teaching Islam

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One of my previous blog posts mentioned the significance of storytelling and how I love sharing stories of my own travel to help students imagine the world of the classroom subject and, hopefully, to inspire students to travel and experience this world for themselves. As most teachers can testify, some ...

My most recent post for “Teaching Islam” deals with some of the stakes in teaching and studying religion at a Catholic college. My colleagues Shabana Mir and Sherali Tareen have also provocatively and sharply addressed related topics of “confessional” and “secular” curricular methodologies, so I’d like to continue the ...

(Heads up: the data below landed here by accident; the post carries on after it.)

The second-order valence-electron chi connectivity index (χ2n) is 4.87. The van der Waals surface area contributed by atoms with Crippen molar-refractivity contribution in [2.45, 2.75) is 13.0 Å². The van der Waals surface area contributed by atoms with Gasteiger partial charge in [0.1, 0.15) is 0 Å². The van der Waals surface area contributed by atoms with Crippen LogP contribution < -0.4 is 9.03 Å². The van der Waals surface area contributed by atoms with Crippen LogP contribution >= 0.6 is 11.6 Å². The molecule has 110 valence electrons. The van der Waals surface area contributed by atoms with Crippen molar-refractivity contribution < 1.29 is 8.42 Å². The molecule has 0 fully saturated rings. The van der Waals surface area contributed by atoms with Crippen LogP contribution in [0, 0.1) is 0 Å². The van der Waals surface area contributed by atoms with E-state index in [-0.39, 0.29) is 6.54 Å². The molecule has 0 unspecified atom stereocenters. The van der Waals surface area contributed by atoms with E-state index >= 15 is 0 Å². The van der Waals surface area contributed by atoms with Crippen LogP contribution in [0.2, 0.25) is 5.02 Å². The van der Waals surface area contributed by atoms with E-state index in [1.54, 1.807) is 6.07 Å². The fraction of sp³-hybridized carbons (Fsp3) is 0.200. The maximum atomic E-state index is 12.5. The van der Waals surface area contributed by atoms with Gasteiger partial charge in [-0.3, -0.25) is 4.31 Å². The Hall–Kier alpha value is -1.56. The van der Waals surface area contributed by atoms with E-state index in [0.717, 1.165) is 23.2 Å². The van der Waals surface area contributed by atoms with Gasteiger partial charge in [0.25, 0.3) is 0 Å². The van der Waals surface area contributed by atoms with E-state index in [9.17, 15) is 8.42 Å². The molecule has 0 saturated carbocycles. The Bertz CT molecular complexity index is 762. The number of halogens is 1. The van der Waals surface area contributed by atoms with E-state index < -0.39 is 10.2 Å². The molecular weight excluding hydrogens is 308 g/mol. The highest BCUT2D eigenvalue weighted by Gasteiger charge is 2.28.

In a previous blog post, I sounded an optimistic note about the believing educational community that engages profoundly with various streams of the religious tradition – in my case, the Muslim tradition. As I contemplate a valuable piece by SherAli Tareen on the potential issues with which we regard as critical ...

This is the fourth and last installment of a series of posts on the theme of “teaching theory without theory talk” in an introductory course on Islam. To review, I have explored ways in which one might present to students in an introductory course important theoretical arguments (e.g., complicating ...

For those of us who teach on Islam and Muslims, the teaching of the narrative of Joseph, or Yusūf in Arabic, is old hat. It has proven to be a useful pedagogical device for placing the Qur’an in conversation with the Hebrew Bible. The narrative is easy to ...